Since making his Test debut back in 2000, Younis has served his country with distinction. He has accumulated 7610 runs from 91 Tests at a 50-plus average. The marvelous hundred he hit on the opening day of the first Test in Dubai last week was his 25th. It was his sixth ton in the UAE and made him the only Pakistani batsman to have scored a century against all Test-playing nations. He has averaged over 60 in his last 11 Test innings including three centuries.

Such stats would have helped him walk into any Test line-up. Such stats would have made him king in any Pakistani line-up, across all formats.

But our national selectors overlooked him while picking the One-day International squad for the series against Australia. They didn’t just overlook Younis, they snubbed him. They axed him after Younis had played just one game since getting recalled to the ODI squad in the summer.

In ideal circumstances Pakistan could have dumped Younis from their ODI squad and felt good about it. But at a time when Pakistan’s batting line-up is quite brittle with younger batsmen failing to live up to expectations axing Younis was always a bad idea. And it showed during the limited-overs series against the Australians in the UAE. The Pakistanis struggled to survive even 20 overs forcing their coach Waqar Younis to wonder whether his batters will last long enough in the 50-over games.

Take Younis out of the Test equation and it would seem highly unlikely that Pakistan would have managed to reach even close to 454, their first innings total in the opening Test against the Aussies. When Younis walked in to bat on the opening morning in Dubai, Pakistan were on the back foot at 7-2 with the new-ball duo of Mitchell Johnson and Peter Siddle on fire. He rebuilt Pakistan’s innings first with Azhar Ali and later with Misbah-ul-Haq. Sarfraz carried on from where Younis left and Pakistan were in a commanding position.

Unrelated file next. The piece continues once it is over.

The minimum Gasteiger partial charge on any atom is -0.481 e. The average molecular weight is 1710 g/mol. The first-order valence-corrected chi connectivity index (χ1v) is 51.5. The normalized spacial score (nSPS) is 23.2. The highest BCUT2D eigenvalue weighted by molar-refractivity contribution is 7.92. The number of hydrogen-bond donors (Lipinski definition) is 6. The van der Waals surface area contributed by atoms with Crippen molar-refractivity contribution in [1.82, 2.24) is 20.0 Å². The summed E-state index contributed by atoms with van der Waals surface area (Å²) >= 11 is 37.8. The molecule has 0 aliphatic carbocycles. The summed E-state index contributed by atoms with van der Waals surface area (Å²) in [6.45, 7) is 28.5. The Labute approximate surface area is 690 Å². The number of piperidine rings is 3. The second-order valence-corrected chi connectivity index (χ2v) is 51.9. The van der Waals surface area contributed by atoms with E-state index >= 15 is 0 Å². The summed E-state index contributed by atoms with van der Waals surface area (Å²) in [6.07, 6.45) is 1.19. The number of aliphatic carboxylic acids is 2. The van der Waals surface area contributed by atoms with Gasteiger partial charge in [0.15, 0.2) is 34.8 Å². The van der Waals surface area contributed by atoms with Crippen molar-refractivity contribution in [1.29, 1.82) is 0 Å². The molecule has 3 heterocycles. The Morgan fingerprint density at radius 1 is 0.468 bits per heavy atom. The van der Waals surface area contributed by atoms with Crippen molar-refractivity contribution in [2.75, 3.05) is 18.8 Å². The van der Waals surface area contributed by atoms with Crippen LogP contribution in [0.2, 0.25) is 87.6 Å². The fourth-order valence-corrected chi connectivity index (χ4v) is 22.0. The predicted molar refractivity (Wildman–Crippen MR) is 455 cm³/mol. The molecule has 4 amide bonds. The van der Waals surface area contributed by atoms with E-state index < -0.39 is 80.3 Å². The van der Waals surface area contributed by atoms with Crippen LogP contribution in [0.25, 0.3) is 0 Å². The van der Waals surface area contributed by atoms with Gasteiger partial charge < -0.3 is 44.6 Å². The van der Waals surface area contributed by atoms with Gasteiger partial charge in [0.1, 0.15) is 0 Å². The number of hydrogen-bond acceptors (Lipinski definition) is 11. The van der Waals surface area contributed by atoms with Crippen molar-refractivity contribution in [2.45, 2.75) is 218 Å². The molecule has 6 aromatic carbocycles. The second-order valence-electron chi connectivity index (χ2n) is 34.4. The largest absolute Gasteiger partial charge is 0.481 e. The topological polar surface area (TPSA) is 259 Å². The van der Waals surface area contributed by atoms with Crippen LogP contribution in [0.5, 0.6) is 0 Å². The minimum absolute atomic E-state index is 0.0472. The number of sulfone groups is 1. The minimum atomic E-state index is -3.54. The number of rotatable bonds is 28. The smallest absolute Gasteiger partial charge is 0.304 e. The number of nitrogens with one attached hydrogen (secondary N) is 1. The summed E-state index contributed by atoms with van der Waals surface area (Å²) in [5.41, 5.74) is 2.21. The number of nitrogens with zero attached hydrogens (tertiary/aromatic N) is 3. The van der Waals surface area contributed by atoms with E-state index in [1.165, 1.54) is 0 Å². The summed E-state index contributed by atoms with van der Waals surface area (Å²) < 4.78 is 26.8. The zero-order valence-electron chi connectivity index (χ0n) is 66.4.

It’s true that Younis doesn’t enjoy a very good track record in ODIs, at least not in recent years. But he is a class act and I don’t have any doubts that his inclusion in Pakistan’s one-day squad will add stability to it. And stability is one thing that Pakistan desperately need in the lead up to next year’s World Cup to be co-hosted by Australia and New Zealand. That is why I believe that our selectors should rethink the decision of excluding Younis from their World Cup plans. He should be part of our ODI line-up for the upcoming ‘home’ series against New Zealand in the UAE.

Talking about selectors, Pakistan have delayed the decision to axe chief selector Moin Khan as the national team manager but it would better for them that they make the call as soon as possible. Moin has hardly proved himself to be worthy of keeping two key positions. Even as chief selector his performance has been questionable. He could be credited for showing faith in Sarfraz since taking over as chief selector. But the axing of Younis under his watch either underlines Moin’s lack of competence or his credibility as chief selector.

Making him wear two hats was a poor decision right from the very start. To make him carry on with the dual role would be criminal.

Khalid Hussain

khalid hussain
The author is Editor Sports of The News. He can be reached at [email protected]